• JCDL 2016
Christopher Clark and Santosh Divvala
Figures and tables are key sources of information in many scholarly documents. However, current academic search engines do not make use of figures and tables when semantically parsing documents or presenting document summaries to users. To facilitate these applications we develop an algorithm that…  (More)
• AKBC 2016
Bhavana Dalvi, Sumithra Bhakthavatsalam, Chris Clark, Peter Clark, Oren Etzioni, Anthony Fader, and Dirk Groeneveld
Recent work on information extraction has suggested that fast, interactive tools can be highly effective; however, creating a usable system is challenging, and few publicly available tools exist. In this paper we present IKE, a new extraction tool that performs fast, interactive bootstrapping to…  (More)
• CACM 2016 Video
Carissa Schoenick, Peter Clark, Oyvind Tafjord, Peter Turney, and Oren Etzioni
The field of Artificial Intelligence has made great strides forward recently, for example AlphaGo's recent victory against the world champion Lee Sedol in the game of Go, leading to great optimism about the field. But are we really moving towards smarter machines, or are these successes restricted…  (More)
• SEM 2016
Saif M. Mohammad, Ekaterina Shutova, and Peter D. Turney
It is generally believed that a metaphor tends to have a stronger emotional impact than a literal statement; however, there is no quantitative study establishing the extent to which this is true. Further, the mechanisms through which metaphors convey emotions are not well understood. We present the…  (More)
• ICML 2016
Junyuan Xie, Ross Girshick, and Ali Farhadi
Clustering is central to many data-driven application domains and has been studied extensively in terms of distance functions and grouping algorithms. Relatively little work has focused on learning representations for clustering. In this paper, we propose Deep Embedded Clustering (DEC), a method…  (More)
• ECCV 2016
Aniruddha Kembhavi, Mike Salvato, Eric Kolve, Minjoon Seo, Hannaneh Hajishirzi, and Ali Farhadi
Diagrams are common tools for representing complex concepts, relationships and events, often when it would be difficult to portray the same information with natural images. Understanding natural images has been extensively studied in computer vision, while diagram understanding has received little…  (More)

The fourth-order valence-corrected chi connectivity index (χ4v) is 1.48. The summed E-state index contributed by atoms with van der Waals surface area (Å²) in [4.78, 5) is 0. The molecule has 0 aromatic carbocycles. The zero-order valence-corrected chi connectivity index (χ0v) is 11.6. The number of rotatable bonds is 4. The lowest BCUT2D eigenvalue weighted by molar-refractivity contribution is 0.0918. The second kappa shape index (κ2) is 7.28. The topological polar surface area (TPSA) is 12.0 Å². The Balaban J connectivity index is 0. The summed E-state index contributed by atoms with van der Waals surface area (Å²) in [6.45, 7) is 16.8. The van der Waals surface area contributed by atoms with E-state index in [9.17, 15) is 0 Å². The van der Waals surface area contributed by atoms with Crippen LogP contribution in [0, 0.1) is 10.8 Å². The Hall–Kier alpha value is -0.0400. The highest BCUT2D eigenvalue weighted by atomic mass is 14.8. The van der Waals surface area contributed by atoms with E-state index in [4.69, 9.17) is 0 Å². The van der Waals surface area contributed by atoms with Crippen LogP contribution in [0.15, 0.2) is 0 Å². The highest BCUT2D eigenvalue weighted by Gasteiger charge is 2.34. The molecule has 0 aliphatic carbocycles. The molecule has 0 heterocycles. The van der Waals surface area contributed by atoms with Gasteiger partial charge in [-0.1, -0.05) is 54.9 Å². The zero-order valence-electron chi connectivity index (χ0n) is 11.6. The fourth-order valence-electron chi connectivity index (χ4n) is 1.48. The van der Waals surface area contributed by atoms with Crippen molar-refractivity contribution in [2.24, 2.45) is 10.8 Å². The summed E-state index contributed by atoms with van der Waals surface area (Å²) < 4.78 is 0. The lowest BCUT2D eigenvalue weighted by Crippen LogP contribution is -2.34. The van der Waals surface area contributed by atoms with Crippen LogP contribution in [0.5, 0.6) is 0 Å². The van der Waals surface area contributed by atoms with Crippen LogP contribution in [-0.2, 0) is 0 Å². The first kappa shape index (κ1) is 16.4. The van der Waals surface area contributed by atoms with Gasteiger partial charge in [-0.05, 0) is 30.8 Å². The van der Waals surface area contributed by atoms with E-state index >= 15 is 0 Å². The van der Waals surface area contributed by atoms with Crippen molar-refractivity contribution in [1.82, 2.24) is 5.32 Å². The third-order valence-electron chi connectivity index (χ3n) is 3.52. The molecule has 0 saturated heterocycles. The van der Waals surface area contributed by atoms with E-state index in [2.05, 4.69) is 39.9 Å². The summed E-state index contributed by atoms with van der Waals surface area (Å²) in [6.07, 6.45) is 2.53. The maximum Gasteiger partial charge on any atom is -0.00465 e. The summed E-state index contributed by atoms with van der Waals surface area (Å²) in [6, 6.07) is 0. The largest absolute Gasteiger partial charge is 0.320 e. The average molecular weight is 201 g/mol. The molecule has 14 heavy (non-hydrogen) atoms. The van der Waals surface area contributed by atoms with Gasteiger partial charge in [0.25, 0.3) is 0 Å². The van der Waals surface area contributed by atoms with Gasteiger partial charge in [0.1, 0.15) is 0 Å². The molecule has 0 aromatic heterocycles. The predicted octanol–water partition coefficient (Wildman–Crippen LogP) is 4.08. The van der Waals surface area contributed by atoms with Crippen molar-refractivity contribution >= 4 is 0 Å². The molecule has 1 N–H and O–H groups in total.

• ECCV 2016
What happens if one pushes a cup sitting on a table toward the edge of the table? How about pushing a desk against a wall? In this paper, we study the problem of understanding the movements of objects as a result of applying external forces to them. For a given force vector applied to a specific…  (More)
• ECCV 2016
We propose two efficient approximations to standard convolutional neural networks: Binary-Weight-Networks and XNOR-Networks. In Binary-Weight-Networks, the filters are approximated with binary values resulting in $32\times$ memory saving. In XNOR-Networks, both the filters and the input to…  (More)
• ECCV 2016
Gunnar A. Sigurdsson, Gül Varol, Xiaolong Wang, Ali Farhadi, Ivan Laptev, and Abhinav Gupta
Computer vision has a great potential to help our daily lives by searching for lost keys, watering flowers or reminding us to take a pill. To succeed with such tasks, computer vision methods need to be trained from real and diverse examples of our daily dynamic scenes. While most of such scenes are…  (More)
• HCOMP 2016
Gunnar A. Sigurdsson, Olga Russakovsky, Ali Farhadi, Ivan Laptev, and Abhinav Gupta
Large-scale annotated datasets allow AI systems to learn from and build upon the knowledge of the crowd. Many crowdsourcing techniques have been developed for collecting image annotations. These techniques often implicitly rely on the fact that a new input image takes a negligible amount of time to…  (More)
• ECCV 2016
Noah Siegel, Zachary Horvitz, Roie Levin, Santosh Divvala, and Ali Farhadi
‘Which are the pedestrian detectors that yield a precision above 95% at 25% recall?’ Answering such a complex query involves identifying and analyzing the results reported in figures within several research papers. Despite the availability of excellent academic search engines, retrieving such…  (More)
• ECCV 2016
Junyuan Xie, Ross Girshick, and Ali Farhadi
We propose Deep3D, a fully automatic 2D-to-3D conversion algorithm that takes 2D images or video frames as input and outputs stereo 3D image pairs. The stereo images can be viewed with 3D glasses or head-mounted VR displays. Deep3D is trained directly on stereo pairs from a dataset of 3D movies to…  (More)
• CVPR 2016
Mahyar Najibi, Mohammad Rastegari, and Larry Davis
We introduce G-CNN, an object detection technique based on CNNs which works without proposal algorithms. G-CNN starts with a multi-scale grid of fixed bounding boxes. We train a regressor to move and scale elements of the grid towards objects iteratively. G-CNN models the problem of object…  (More)
• ICML 2016
Tudor Achim, Ashish Sabharwal, and Stefano Ermon
Random projections have played an important role in scaling up machine learning and data mining algorithms. Recently they have also been applied to probabilistic inference to estimate properties of high-dimensional distributions; however , they all rely on the same class of projections based on…  (More)
• EMNLP 2016
Samuel Louvan, Chetan Naik, Sadhana Kumaravel, Heeyoung Kwon, Niranjan Balasubramanian, and Peter Clark